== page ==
Q: Republican Rep. Jim Banks put out a statement saying this report is another example of the "Washington media storm." Do you think that's an accurate portrayal of the situation?

A: I do no think it's an accurate portrayal. Now, look, the information [Trump] gave the Russians was about what ISIS was doing with regard to laptops on airplanes. This is important information, this is not a game, this is not politics as usual. This is putting at risk the counter-terrorism policy of the United States.

"Let's put politics aside here and focus on the seriousness of what was done."

For heaven's sake, let's put politics aside here and focus on the seriousness of what was done. We do not know and may not for a long time exactly what damage was done.

Certainly we have lost the confidence of a key ally. They said, 'We'll give you this information, please don't share it' and we immediately shared it. That does not encourage future exchanges of information. We don't know what the Russians knew. We don't know if the information the president gave supplied a key element of information to the Russians. But it could have. And, in any event, it's a serious leak.

Now, this president has been strong in his condemnation of leaks. But, in this case, he's the chief leaker. And, no matter who leaks, you want to protect the security interests of the United States.

I hope the President draws from this a lesson. He seems to be careless with the way he handles information. And, on the political stump that may be OK. But, when you're sitting down talking with your chief global adversary or at least one of them, Russia, you're not playing a game. You are dealing with highly-important information. And, you don't want to share things you don't want your chief adversary to know. But, he did.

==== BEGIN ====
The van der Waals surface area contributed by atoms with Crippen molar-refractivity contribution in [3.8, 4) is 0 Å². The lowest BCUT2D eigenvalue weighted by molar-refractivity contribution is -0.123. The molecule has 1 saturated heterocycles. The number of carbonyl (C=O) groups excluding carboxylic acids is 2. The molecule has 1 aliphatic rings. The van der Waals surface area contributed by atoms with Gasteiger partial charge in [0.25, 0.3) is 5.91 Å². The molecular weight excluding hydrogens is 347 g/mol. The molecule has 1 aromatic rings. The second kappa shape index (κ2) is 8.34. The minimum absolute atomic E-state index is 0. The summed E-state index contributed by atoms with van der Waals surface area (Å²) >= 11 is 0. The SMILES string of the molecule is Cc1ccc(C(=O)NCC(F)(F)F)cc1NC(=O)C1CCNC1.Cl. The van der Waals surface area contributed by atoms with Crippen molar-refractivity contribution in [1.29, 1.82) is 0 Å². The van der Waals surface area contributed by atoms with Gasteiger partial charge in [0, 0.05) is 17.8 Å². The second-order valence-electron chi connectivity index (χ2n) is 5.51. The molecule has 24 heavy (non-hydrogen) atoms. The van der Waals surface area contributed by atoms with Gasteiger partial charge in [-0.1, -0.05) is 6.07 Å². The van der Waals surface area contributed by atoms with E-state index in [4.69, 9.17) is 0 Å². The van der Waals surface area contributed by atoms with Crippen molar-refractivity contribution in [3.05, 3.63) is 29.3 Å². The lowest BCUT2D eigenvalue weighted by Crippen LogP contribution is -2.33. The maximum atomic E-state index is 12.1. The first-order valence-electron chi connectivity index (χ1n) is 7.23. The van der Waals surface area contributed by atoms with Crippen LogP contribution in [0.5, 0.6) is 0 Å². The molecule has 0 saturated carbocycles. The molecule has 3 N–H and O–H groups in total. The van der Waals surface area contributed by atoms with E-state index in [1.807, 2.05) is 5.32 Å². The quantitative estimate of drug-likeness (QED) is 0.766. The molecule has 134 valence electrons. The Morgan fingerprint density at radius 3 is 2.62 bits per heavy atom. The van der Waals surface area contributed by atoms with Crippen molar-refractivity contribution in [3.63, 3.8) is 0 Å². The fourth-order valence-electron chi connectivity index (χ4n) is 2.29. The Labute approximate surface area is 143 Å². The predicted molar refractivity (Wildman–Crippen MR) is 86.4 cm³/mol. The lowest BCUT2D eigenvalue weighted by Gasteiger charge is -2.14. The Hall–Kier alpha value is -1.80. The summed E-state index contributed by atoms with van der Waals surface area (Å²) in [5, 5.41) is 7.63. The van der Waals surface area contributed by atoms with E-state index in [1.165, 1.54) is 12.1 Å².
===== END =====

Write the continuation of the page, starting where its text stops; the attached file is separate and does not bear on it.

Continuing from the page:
Q: What do you think the best response to this situation would be, whether it be from the President or from Congress?

A: Well, the best response is to tighten up the ship. It is to make sure when a President, who's leaving on a foreign trip this weekend, is first of all very well-briefed before he goes into the meetings, is alerted to the possibility that he must not share certain information, even with friends and allies, unless we think it's all OK to do so.

"The consequences may not be catastrophic...but they could be."

What needs to be done further is for the Congress to conduct a robust oversight to make sure that this team, this Trump team, articulates a common, consistent message. And, not have the problem as we've had twice in the last week, of the President saying one thing and his top advisers saying another, with regard to Comey and now with regard to this leak of information on terrorism.

Look, we're a major power. This is serious stuff. You don't fool around with it. The consequences may not be catastrophic, we hope they are not, but they could be. And, we must learn from this incident to tighten up our ship, handle classified information with very great care, do not reveal to our adversaries secrets and information we're not supposed to share, and begin conducting our affairs like the world power we are.

I will add this. In the world of counter-terrorism, we rely very heavily on our allies. They're in the region, they have a lot of information we do not have and cannot get. And, we don't want to jeopardize the flow of that information. And, that's exactly what we do when we do not handle the information carefully and with great circumspection.